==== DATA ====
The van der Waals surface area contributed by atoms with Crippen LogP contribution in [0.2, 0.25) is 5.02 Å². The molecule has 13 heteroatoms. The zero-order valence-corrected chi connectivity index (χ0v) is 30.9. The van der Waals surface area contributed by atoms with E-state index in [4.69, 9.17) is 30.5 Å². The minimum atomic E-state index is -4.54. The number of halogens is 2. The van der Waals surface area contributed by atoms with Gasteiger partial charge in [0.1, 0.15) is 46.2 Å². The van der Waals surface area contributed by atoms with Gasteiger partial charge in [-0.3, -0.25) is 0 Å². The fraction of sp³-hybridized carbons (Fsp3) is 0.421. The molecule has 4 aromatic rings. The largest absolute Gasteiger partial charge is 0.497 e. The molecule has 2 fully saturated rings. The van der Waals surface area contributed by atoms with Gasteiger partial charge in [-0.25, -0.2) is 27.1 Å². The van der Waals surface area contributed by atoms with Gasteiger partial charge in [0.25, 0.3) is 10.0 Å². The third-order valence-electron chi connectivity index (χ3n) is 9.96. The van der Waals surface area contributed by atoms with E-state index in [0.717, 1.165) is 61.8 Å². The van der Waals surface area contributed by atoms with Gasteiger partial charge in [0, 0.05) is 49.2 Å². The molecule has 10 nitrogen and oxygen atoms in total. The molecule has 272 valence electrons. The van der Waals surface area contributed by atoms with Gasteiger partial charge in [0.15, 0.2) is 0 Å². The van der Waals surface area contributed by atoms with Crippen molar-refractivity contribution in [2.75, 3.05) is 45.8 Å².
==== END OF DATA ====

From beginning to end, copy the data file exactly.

The van der Waals surface area contributed by atoms with Crippen LogP contribution in [0.2, 0.25) is 5.02 Å². The molecule has 13 heteroatoms. The zero-order valence-corrected chi connectivity index (χ0v) is 30.9. The van der Waals surface area contributed by atoms with E-state index in [4.69, 9.17) is 30.5 Å². The minimum atomic E-state index is -4.54. The number of halogens is 2. The van der Waals surface area contributed by atoms with Gasteiger partial charge in [0.1, 0.15) is 46.2 Å². The van der Waals surface area contributed by atoms with Gasteiger partial charge in [-0.3, -0.25) is 0 Å². The fraction of sp³-hybridized carbons (Fsp3) is 0.421. The molecule has 4 aromatic rings. The largest absolute Gasteiger partial charge is 0.497 e. The molecule has 2 fully saturated rings. The van der Waals surface area contributed by atoms with Gasteiger partial charge in [-0.25, -0.2) is 27.1 Å². The van der Waals surface area contributed by atoms with Gasteiger partial charge in [0.25, 0.3) is 10.0 Å². The third-order valence-electron chi connectivity index (χ3n) is 9.96. The van der Waals surface area contributed by atoms with E-state index in [0.717, 1.165) is 61.8 Å². The van der Waals surface area contributed by atoms with Gasteiger partial charge in [0, 0.05) is 49.2 Å². The molecule has 10 nitrogen and oxygen atoms in total. The molecule has 272 valence electrons. The van der Waals surface area contributed by atoms with Gasteiger partial charge in [0.15, 0.2) is 0 Å². The van der Waals surface area contributed by atoms with Crippen molar-refractivity contribution in [2.75, 3.05) is 45.8 Å².